Adaptation interventions and their effect on vulnerability in developing countries: Help, hindrance or irrelevance?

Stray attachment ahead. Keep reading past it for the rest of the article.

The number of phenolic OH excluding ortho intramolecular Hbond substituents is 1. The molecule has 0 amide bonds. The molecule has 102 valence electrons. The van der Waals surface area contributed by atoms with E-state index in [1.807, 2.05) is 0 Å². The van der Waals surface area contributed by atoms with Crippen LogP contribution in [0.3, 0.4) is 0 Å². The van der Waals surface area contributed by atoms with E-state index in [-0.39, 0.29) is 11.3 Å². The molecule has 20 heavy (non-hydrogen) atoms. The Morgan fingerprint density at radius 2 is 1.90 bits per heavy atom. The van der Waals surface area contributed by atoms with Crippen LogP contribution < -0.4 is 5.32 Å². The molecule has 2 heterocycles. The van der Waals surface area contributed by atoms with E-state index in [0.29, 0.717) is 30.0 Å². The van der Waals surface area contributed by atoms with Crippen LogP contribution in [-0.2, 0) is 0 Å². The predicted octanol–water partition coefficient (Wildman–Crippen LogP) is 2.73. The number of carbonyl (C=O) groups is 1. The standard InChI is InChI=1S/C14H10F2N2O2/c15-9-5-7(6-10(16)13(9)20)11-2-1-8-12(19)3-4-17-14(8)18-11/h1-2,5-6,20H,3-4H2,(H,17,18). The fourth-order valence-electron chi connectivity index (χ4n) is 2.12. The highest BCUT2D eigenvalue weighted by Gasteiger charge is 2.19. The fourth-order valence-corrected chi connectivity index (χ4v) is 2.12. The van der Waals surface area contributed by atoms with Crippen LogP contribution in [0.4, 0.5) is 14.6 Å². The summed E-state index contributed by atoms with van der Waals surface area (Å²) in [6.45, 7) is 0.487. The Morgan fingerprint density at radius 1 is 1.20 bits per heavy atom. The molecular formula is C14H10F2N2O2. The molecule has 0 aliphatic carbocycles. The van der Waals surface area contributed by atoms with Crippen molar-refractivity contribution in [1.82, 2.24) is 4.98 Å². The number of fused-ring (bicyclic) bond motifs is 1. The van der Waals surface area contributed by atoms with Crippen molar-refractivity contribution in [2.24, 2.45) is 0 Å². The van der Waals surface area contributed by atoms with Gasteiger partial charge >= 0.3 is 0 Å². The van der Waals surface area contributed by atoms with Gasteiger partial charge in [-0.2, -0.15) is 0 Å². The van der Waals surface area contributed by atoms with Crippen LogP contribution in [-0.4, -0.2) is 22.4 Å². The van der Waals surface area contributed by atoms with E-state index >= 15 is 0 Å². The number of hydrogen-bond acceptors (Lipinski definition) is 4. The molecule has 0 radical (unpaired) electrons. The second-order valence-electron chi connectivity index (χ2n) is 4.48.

Some internationally funded interventions aimed at climate change adaptation and vulnerability reduction inadvertently reinforce, redistribute or create new sources of vulnerability. Morgan Scoville-Simonds, Postdoctoral Researcher at the Centre for International Environmental Studies, and others highlight the four mechanisms that drive these maladaptive outcomes: (1) shallow understanding of the vulnerability context; (2) inequitable stakeholder participation; (3) a retrofitting of adaptation into existing development agendas; and (4) a lack of critical engagement with how “adaptation success” is defined (in World Development, vol. 141, 105383, 2021). As shown by emerging literature, overcoming such failures would imply (1) shifting the terms of engagement between adaptation practitioners and the local populations and (2) expanding the understanding of “local” vulnerability to encompass global contexts and drivers of vulnerability.
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